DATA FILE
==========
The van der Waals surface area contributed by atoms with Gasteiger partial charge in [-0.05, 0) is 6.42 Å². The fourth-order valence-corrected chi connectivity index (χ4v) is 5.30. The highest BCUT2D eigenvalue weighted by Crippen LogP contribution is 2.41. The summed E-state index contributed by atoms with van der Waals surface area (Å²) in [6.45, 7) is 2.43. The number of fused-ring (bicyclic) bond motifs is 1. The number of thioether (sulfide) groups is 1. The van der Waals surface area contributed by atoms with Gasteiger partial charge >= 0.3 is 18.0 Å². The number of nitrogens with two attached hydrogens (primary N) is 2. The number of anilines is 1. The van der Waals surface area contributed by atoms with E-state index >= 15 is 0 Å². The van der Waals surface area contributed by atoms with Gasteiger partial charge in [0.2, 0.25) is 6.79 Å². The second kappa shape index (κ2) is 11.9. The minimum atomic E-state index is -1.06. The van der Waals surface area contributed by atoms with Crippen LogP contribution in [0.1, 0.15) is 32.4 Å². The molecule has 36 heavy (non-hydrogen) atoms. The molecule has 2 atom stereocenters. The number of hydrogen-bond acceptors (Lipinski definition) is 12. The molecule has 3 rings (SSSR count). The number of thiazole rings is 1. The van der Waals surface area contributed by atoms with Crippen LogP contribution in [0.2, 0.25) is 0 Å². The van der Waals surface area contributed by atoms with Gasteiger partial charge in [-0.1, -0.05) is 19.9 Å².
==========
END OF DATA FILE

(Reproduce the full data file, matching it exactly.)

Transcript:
The van der Waals surface area contributed by atoms with Gasteiger partial charge in [-0.05, 0) is 6.42 Å². The fourth-order valence-corrected chi connectivity index (χ4v) is 5.30. The highest BCUT2D eigenvalue weighted by Crippen LogP contribution is 2.41. The summed E-state index contributed by atoms with van der Waals surface area (Å²) in [6.45, 7) is 2.43. The number of fused-ring (bicyclic) bond motifs is 1. The number of thioether (sulfide) groups is 1. The van der Waals surface area contributed by atoms with Gasteiger partial charge >= 0.3 is 18.0 Å². The number of nitrogens with two attached hydrogens (primary N) is 2. The number of anilines is 1. The van der Waals surface area contributed by atoms with E-state index >= 15 is 0 Å². The van der Waals surface area contributed by atoms with Gasteiger partial charge in [0.2, 0.25) is 6.79 Å². The second kappa shape index (κ2) is 11.9. The minimum atomic E-state index is -1.06. The van der Waals surface area contributed by atoms with Crippen LogP contribution in [0.1, 0.15) is 32.4 Å². The molecule has 36 heavy (non-hydrogen) atoms. The molecule has 2 atom stereocenters. The number of hydrogen-bond acceptors (Lipinski definition) is 12. The molecule has 3 rings (SSSR count). The number of thiazole rings is 1. The van der Waals surface area contributed by atoms with Crippen LogP contribution in [0.2, 0.25) is 0 Å². The van der Waals surface area contributed by atoms with Gasteiger partial charge in [-0.1, -0.05) is 19.9 Å².